Introduction: Battery Powered LED Grow Light

About: Please support and share our mission; the Plant Doctor is a non-profit, open source online research laboratory specializing in electronics+plants. Our vision is to bring together nature and technology in a sim…

please support & share our mission;


new design;The Plant Shelf
new design;The Plant Arm

So how exactly do I make one of these arms?

Today after work I decided to make a very simple version so we can all understand it better. If you have all the parts laying around, the whole process takes about 30 minutes, including soldering times. the only part you probably won't have at hand is the LED light, but don't worry ebay can take care of this problem.

Let's start with explaining the lights better, this part took me the longest to research, the rest is basic electronics.

Now you can solar charge it too! - Solar Charge your LED grow lights

Step 1: High Power LEDs

the future of lighting. these extremely tiny devices can create incredible amounts of light. there are couple of things to know before starting any project with these LEDs.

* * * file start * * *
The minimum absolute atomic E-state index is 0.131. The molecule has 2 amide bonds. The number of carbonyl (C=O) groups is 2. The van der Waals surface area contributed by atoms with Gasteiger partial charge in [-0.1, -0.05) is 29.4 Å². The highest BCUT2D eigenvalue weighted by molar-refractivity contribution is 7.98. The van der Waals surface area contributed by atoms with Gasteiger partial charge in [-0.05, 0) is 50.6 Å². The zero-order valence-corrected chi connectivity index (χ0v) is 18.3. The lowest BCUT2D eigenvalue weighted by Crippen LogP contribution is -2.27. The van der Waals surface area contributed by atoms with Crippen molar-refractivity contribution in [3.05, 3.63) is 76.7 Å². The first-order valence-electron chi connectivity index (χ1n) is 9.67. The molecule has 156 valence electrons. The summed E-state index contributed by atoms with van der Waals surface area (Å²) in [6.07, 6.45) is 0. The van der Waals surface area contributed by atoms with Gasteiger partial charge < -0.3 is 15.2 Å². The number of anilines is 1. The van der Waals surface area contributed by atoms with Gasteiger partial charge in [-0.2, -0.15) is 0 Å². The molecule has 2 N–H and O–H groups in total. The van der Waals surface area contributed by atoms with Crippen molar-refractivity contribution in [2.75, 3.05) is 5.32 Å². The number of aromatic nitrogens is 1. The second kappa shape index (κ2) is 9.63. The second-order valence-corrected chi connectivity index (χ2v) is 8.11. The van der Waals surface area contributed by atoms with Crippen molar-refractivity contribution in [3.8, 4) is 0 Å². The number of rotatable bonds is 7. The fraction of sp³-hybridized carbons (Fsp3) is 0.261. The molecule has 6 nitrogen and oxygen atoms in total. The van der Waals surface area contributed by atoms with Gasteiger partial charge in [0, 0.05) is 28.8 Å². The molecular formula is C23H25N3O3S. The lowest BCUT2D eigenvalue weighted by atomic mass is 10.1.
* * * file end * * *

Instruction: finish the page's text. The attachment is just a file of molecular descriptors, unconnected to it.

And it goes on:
how many lights do I need? - also the spectrum

how am I going to power them?

how am I going to cool them?

1. how many lights do I need? - through out my research I have seen successful attempts of people using a single 3W led light and getting the same results as with a 23W cfl light bulb. but another interesting thing that I have found is that when growing plants all that they truly need is only 1W leds, anything less is not enough and anything more is just wasted energy per area i guess. this does not need that you can grow a huge tree with a single 1W led. what it means is that you should use lots of these 1W leds but aimed carefully at different angles, exposing all parts of the plant to the light. since these lights create very little heat, they can almost touch the leaves. another thing to watch for here is the spectrum of light choice. for the vegetative stage we need 5000K-6500Kelvin spectrum (430nm in LED talk). since my design is very small, and I just have a single plant training it to be a bonsai citrus tree, in my case all I should need is this single 1W light. I get very limited direct sunlight at my apartment, currently from 11am to 6pm, instead of 6:30am to 8pm if the plant was outside, so I am losing about 6-7 hours/day direct light. IF I had no sun at all, I would then add two 430nm 1W LED (blue) + one 660nm 1W LED (red) for this stage of the growth, the plant is about 1.5yrs old. I would eventually switch it to 660nm only even maybe and get some lemons :)